§ 2255). "[A]n error of law does not provide a
basis for collateral attack unless the claimed error
constituted 'a fundamental defect which inherently
results in a complete miscarriage of justice.' "
United States v. Addonizio, 442 U.S. 178, 185 (1979)
(quoting Hill, 368 U.S. at 428).
Motion for Reconsideration
to Fed.R.Civ.P. 6(b)(1), "[w]hen an act may or must be
done within a specified time, the court may, for good cause,
extend the time ... on motion made after the time has expired
if the party failed to act because of excusable
neglect." Here, the Court granted Respondent's
Motion to extend the time to respond to Walker's Motion
to Vacate. In seeking reconsideration of this ruling, Walker
notes that the Court did not make a specific finding of
excusable neglect. ECF No. 118 at 2-3.
the Court's Order did state that it was granting
Respondent's Motion after "find[ing] there is good
cause in support of the motion, " the Court did not
engage in a specific discussion of excusable neglect. ECF No.
116. Similarly, although Respondent's Motion for an
extension of time to respond explained that Assistant U.S.
Attorney Aaron Zelinsky, counsel of record, "has been
detailed away from the U.S. Attorney's Office"
before Walker's § 2255 Motion was filed (thereby
suggesting a reason for belated request), Respondent did not
specifically argue that this amounted to excusable neglect.
on the above shortcomings and in an abundance of caution, the
Court will grant Walker's Motion for Reconsideration and
strike its earlier Order granting the Motion for Extension of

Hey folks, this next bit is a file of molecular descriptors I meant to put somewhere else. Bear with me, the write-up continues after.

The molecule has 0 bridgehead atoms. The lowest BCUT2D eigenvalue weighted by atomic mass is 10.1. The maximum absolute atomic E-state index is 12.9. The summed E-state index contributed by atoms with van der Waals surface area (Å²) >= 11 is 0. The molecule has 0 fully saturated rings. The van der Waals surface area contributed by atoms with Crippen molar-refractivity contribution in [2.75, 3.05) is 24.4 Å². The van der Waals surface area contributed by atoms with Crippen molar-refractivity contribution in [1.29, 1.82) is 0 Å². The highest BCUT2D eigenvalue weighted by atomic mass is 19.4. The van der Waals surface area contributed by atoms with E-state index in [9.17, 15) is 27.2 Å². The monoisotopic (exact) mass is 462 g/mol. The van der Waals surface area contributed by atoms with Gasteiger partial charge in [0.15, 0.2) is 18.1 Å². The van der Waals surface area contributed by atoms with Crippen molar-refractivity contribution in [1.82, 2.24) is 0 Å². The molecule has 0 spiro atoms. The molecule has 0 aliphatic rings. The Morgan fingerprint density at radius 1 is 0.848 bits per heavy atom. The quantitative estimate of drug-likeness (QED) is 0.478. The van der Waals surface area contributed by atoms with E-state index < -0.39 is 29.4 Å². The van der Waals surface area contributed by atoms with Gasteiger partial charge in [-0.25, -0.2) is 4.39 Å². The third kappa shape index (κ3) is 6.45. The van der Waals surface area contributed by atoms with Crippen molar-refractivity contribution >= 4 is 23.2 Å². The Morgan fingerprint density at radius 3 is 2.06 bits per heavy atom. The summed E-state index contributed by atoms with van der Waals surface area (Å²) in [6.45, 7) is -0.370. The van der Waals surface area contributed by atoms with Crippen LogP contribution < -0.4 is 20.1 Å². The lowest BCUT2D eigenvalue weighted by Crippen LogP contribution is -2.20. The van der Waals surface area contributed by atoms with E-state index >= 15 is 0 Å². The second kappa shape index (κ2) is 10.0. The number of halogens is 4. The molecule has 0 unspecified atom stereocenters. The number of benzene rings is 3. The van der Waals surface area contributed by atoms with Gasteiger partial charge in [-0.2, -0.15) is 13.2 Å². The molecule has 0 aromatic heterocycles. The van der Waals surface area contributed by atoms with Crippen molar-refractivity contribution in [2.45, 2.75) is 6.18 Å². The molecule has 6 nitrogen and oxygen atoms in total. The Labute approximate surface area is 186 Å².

Time. Although the Court would ordinarily allow Respondent
the chance to offer a fuller argument as to why the
Government should be permitted an extension of time to
respond, it is apparent from the face of Walker's §
2255 Motion that he is not entitled to relief. Accordingly,
the Court will presently examine the merits of the Petition
without requiring a response or further briefing.
§ 2255 Motion
§ 2255 Motion, Walker contends that his appellate
counsel provided ineffective assistance because she failed
[(1)] Either: 1) Request that Walker's case be placed in
abeyance pending the Outcome of Dean v. U.S., 137
S.Ct. 1170 (2017); 2) Advise the Circuit Court via a
F.R.A.P., Rule 28(j) Letter of the Dean Decision; or
3) Request leave to file a Supplemental Brief based on
Dean, i.e., A pertinent and significant authority
that could ultimately have resulted in the imposition of a
lesser sentence on Walker's predicate bank robbery
 Argue that 18 U.S.C. § 2113(a) is a lesser included
offense of 18 U.S.C. § 2113(d), and hence, the
imposition of a sentence on both counts violated Walker's
rights under the Double Jeopardy Clause
 Argue that the mitigating circumstances of Walker's
case warranted a five .. . level sentencing enhancement under
U.S.S.G. § 2B3.1(b)(2)(C) instead of the harsher 18
U.S.C. § 924(c) statutory weapon enhancement - and the
charging of the § 924(c) count was indicative of a
disparate and flawed prosecution.
1 at 17, 28, 30 (some capitalization altered).
order to establish ineffective assistance of counsel, Walker
must satisfy the two-pronged test established in
Strickland v. Washington,466 U.S. 668, 671 (1984).
First, Walker must show that his counsel's performance
was deficient such that it fell below an "objective
standard of reasonableness." Id. at 688. In
assessing whether counsel's performance was deficient,
courts adopt a "strong presumption" that an
attorney's actions fall within the "wide range of
reasonable professional assistance." Id. at
689. Second, Walker must show that his counsel's
performance was prejudicial, meaning that Walker was
"depriv[ed] ... of a fair trial." Id. at
687. To demonstrate such prejudice, Walker must show there
was a "reasonable probability that, but for
counsel's [alleged] unprofessional errors, the ...